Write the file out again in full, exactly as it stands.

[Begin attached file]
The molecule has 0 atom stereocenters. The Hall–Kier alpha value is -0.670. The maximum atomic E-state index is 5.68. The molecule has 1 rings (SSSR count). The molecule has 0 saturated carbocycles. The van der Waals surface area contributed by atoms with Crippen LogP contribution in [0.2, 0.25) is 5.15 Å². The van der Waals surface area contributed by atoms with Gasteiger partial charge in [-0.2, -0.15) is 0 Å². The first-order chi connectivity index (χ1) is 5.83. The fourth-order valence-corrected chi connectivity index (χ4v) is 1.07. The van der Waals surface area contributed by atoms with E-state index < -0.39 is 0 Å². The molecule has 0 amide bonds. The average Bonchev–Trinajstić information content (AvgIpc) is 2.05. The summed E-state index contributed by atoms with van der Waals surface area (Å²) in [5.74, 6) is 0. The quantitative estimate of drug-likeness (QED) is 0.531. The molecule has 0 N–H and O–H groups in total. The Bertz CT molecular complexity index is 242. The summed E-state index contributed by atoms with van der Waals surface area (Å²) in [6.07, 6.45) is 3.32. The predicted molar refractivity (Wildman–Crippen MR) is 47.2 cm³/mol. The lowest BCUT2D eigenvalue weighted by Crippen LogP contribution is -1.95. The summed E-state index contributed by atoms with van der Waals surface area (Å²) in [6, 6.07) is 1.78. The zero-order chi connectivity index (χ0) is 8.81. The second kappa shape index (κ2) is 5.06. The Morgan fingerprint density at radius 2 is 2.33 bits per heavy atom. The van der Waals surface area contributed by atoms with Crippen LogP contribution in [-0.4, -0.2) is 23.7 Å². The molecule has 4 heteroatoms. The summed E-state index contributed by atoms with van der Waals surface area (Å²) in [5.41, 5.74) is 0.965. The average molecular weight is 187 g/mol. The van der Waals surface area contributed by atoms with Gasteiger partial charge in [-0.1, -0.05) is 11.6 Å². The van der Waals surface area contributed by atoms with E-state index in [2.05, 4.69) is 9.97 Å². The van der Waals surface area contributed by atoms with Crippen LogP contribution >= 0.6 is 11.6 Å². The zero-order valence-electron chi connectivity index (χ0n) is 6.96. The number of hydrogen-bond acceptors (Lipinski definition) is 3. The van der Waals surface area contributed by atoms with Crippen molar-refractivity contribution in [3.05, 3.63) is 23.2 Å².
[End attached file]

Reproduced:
The molecule has 0 atom stereocenters. The Hall–Kier alpha value is -0.670. The maximum atomic E-state index is 5.68. The molecule has 1 rings (SSSR count). The molecule has 0 saturated carbocycles. The van der Waals surface area contributed by atoms with Crippen LogP contribution in [0.2, 0.25) is 5.15 Å². The van der Waals surface area contributed by atoms with Gasteiger partial charge in [-0.2, -0.15) is 0 Å². The first-order chi connectivity index (χ1) is 5.83. The fourth-order valence-corrected chi connectivity index (χ4v) is 1.07. The van der Waals surface area contributed by atoms with E-state index < -0.39 is 0 Å². The molecule has 0 amide bonds. The average Bonchev–Trinajstić information content (AvgIpc) is 2.05. The summed E-state index contributed by atoms with van der Waals surface area (Å²) in [5.74, 6) is 0. The quantitative estimate of drug-likeness (QED) is 0.531. The molecule has 0 N–H and O–H groups in total. The Bertz CT molecular complexity index is 242. The summed E-state index contributed by atoms with van der Waals surface area (Å²) in [6.07, 6.45) is 3.32. The predicted molar refractivity (Wildman–Crippen MR) is 47.2 cm³/mol. The lowest BCUT2D eigenvalue weighted by Crippen LogP contribution is -1.95. The summed E-state index contributed by atoms with van der Waals surface area (Å²) in [6, 6.07) is 1.78. The zero-order chi connectivity index (χ0) is 8.81. The second kappa shape index (κ2) is 5.06. The Morgan fingerprint density at radius 2 is 2.33 bits per heavy atom. The van der Waals surface area contributed by atoms with Crippen LogP contribution in [-0.4, -0.2) is 23.7 Å². The molecule has 4 heteroatoms. The summed E-state index contributed by atoms with van der Waals surface area (Å²) in [5.41, 5.74) is 0.965. The average molecular weight is 187 g/mol. The van der Waals surface area contributed by atoms with Gasteiger partial charge in [-0.1, -0.05) is 11.6 Å². The van der Waals surface area contributed by atoms with E-state index in [2.05, 4.69) is 9.97 Å². The van der Waals surface area contributed by atoms with Crippen LogP contribution >= 0.6 is 11.6 Å². The zero-order valence-electron chi connectivity index (χ0n) is 6.96. The number of hydrogen-bond acceptors (Lipinski definition) is 3. The van der Waals surface area contributed by atoms with Crippen molar-refractivity contribution in [3.05, 3.63) is 23.2 Å².